The argument for Murakami’s postmodernism in The Wind-Up Bird Chronicle is a relatively easy one because of the fact that Murakami utilizes the traditional techniques of postmodern writing, such as metanarrative, and temporal distortion. The argument for Malouf’s postmodernism is considerably harder, considering the fact that his writing typically evades these defining characteristics of the movement. As I have shown, the more postmodern aspects of his writing are obscured yet ultimately evident in how he illustrates fictional, unpredictable, and ironic realities. However, the different uses of postmodernism in these two novels ultimately help to show how each text actually requires different modes of this literary style in order to maintain the author’s vision in discussing the past. For instance, the nature of Japanese history is that there is no physical presence of historical atrocities, requiring Murakami to use a style which allows him to fluidly move in between the past and present, therefore accounting for his use of temporal distortion. Furthermore, if Toru is used to keep the reader rooted in a sense of Japanese modernity, the past can only be experienced through the narratives related by actual witnesses to this history, requiring the use of a metanarrative. Moving on, Malouf’s work does not require such slips in and out of the past because he sets the nine within different time periods and throughout Australian history. Each narrative is, therefore, a portrait of a contained but complex reality which offers itself up to the reader’s examination. While there are varied senses of postmodernism within these two texts, the manner in which postmodernism operates in each of them ultimately reflect the requirements of the authors as well as the cultures they intend to examine.

In discussing the merits of these two novels as examples of global literature, we may recall the fact that world literature is defined by how it invites a reader into the world of another culture, all the while allowing them to interpret and imagine the world in a way that makes sense to them (both as individuals and as representatives of a different culture). Fundamentally, The Wind-Up Bird Chronicle and Dream Stuff are undeniably local texts, since they exclusively discuss the histories of the specific societies that the respective authors belong to. Indeed, these stories as specific historical experiences are beyond the privilege of translation, since an international audience will never know the experience of having ancestors who perpetrated the rape of Nanjing, or who went on seasonal hunts for Aborigines. However, a work of world literature is required to allow the reader the ability to connect with this foreign culture in some way or another. Since there is no prospect of truly translating a specific cultural heritage, it is the essence or core of these stories that must be translatable to a foreign audience. In the case of these Murakami and Malouf works, what is translated is the shared experience of cultural and historical shame.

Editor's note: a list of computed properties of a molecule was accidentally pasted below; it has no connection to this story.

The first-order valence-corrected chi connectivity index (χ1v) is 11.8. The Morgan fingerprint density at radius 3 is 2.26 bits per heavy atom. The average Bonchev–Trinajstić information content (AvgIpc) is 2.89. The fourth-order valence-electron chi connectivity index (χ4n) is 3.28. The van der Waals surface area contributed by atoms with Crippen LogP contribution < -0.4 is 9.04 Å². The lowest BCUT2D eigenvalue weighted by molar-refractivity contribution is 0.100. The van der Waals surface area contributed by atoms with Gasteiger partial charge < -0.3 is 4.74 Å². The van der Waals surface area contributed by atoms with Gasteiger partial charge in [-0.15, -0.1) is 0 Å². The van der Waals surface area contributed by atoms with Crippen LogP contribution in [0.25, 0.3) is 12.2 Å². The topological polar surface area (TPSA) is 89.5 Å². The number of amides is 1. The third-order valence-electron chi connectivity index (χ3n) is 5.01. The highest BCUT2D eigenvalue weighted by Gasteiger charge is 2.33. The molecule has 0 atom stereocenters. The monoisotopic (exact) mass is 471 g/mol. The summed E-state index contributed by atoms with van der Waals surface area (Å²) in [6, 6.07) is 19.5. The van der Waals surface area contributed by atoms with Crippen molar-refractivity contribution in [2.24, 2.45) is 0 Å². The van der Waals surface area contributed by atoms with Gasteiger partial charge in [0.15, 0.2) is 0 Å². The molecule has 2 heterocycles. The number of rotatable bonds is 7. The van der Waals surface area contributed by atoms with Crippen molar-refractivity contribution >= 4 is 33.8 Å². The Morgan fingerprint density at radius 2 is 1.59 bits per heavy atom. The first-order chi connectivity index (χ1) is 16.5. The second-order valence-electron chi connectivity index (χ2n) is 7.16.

While it is a generalization to claim that all societies carry with them shameful histories, it is not wrong to assume that many (if not most) cultures shoulder historical incidents that bring a sense of guilt upon their respective citizens. Therefore, it feels natural to me that there is a possibility of international literature being based upon shared stories of national and cultural culpability or historical guilt. For instance, American readers may connect with Murakami’s novel because of the shame we should feel for the atrocities committed by our soldiers during armed conflicts in the Middle East. As for Malouf’s work, we may find common ground with his narrative when we recall the attempted genocide of Native Americans throughout the country. While we may not wish to reflect upon such shared histories of shame and remorse, we are nonetheless called by these works to find a sense of shared humanity in the fact that no history is spotless and no culture is blameless. In summary, despite the differences between these postmodern texts written by Murakami and Malouf, each work is undeniably global because they each endeavor to create a global “common ground” based on shared stories of cultural and historical guilt.

In discussing the postmodern international novel in this specific context, it would appear that to connect with another culture is a distinctively upsetting and traumatic experience of reliving such cultural shame and guilt. While there is no redemption in finding similarities with another culture’s history or indeed in finding comfort for one’s guilt in a shared experience, there is nonetheless a sense of global kinship that arises when historical and cultural trauma is translated for and understood by members of another society. In reading works like The Wind-Up Bird Chronicle and Dream Stuff, we experience histories that are just as unconscionable and as unbearable as our own and by identifying with a foreign history, we effectively tear “the curtain” back and evaluate the text for what it truly is (Kundera 92). Global literature is established by writers who encourage the audiences to empathize with even the most unthinkable elements of their history and by sharing even our most painful stories, we establish a global literary community that is able to transcend all national, historical, and cultural borders.